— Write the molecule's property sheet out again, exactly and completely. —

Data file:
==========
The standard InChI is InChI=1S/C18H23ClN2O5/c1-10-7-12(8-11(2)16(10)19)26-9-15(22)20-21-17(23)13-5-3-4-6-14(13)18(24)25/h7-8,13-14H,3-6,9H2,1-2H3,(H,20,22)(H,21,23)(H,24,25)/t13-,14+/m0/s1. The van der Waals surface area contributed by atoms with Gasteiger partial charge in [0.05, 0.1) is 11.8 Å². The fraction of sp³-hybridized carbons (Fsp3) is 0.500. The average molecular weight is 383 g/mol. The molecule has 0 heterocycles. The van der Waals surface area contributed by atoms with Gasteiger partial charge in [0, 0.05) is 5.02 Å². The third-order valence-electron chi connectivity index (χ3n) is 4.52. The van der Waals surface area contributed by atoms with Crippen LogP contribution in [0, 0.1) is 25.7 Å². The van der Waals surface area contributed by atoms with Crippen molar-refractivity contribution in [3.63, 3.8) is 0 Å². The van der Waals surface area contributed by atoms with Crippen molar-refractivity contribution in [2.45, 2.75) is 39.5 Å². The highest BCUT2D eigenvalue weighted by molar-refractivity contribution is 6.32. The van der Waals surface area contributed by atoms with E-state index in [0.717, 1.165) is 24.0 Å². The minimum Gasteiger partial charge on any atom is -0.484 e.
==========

The standard InChI is InChI=1S/C18H23ClN2O5/c1-10-7-12(8-11(2)16(10)19)26-9-15(22)20-21-17(23)13-5-3-4-6-14(13)18(24)25/h7-8,13-14H,3-6,9H2,1-2H3,(H,20,22)(H,21,23)(H,24,25)/t13-,14+/m0/s1. The van der Waals surface area contributed by atoms with Gasteiger partial charge in [0.05, 0.1) is 11.8 Å². The fraction of sp³-hybridized carbons (Fsp3) is 0.500. The average molecular weight is 383 g/mol. The molecule has 0 heterocycles. The van der Waals surface area contributed by atoms with Gasteiger partial charge in [0, 0.05) is 5.02 Å². The third-order valence-electron chi connectivity index (χ3n) is 4.52. The van der Waals surface area contributed by atoms with Crippen LogP contribution in [0, 0.1) is 25.7 Å². The van der Waals surface area contributed by atoms with Crippen molar-refractivity contribution in [3.63, 3.8) is 0 Å². The van der Waals surface area contributed by atoms with Crippen molar-refractivity contribution in [2.45, 2.75) is 39.5 Å². The highest BCUT2D eigenvalue weighted by molar-refractivity contribution is 6.32. The van der Waals surface area contributed by atoms with E-state index in [0.717, 1.165) is 24.0 Å². The minimum Gasteiger partial charge on any atom is -0.484 e.